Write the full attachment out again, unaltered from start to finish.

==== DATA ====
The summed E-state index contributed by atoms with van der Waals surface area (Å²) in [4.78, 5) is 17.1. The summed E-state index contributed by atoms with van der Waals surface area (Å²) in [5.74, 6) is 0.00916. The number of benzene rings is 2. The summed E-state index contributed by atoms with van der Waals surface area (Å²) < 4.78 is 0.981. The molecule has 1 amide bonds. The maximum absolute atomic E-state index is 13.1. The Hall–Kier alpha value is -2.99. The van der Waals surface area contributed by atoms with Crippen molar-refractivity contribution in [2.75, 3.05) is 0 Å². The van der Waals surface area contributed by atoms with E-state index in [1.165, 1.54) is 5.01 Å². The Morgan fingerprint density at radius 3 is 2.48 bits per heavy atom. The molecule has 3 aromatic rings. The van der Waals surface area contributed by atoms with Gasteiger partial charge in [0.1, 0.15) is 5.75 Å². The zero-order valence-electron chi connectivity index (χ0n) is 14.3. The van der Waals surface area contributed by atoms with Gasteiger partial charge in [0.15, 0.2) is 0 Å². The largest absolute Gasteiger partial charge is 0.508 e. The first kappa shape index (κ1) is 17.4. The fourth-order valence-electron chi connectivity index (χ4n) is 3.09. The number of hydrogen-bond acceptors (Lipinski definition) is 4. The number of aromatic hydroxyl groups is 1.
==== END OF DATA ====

The summed E-state index contributed by atoms with van der Waals surface area (Å²) in [4.78, 5) is 17.1. The summed E-state index contributed by atoms with van der Waals surface area (Å²) in [5.74, 6) is 0.00916. The number of benzene rings is 2. The summed E-state index contributed by atoms with van der Waals surface area (Å²) < 4.78 is 0.981. The molecule has 1 amide bonds. The maximum absolute atomic E-state index is 13.1. The Hall–Kier alpha value is -2.99. The van der Waals surface area contributed by atoms with Crippen molar-refractivity contribution in [2.75, 3.05) is 0 Å². The van der Waals surface area contributed by atoms with E-state index in [1.165, 1.54) is 5.01 Å². The Morgan fingerprint density at radius 3 is 2.48 bits per heavy atom. The molecule has 3 aromatic rings. The van der Waals surface area contributed by atoms with Gasteiger partial charge in [0.1, 0.15) is 5.75 Å². The zero-order valence-electron chi connectivity index (χ0n) is 14.3. The van der Waals surface area contributed by atoms with Gasteiger partial charge in [0.15, 0.2) is 0 Å². The largest absolute Gasteiger partial charge is 0.508 e. The first kappa shape index (κ1) is 17.4. The fourth-order valence-electron chi connectivity index (χ4n) is 3.09. The number of hydrogen-bond acceptors (Lipinski definition) is 4. The number of aromatic hydroxyl groups is 1.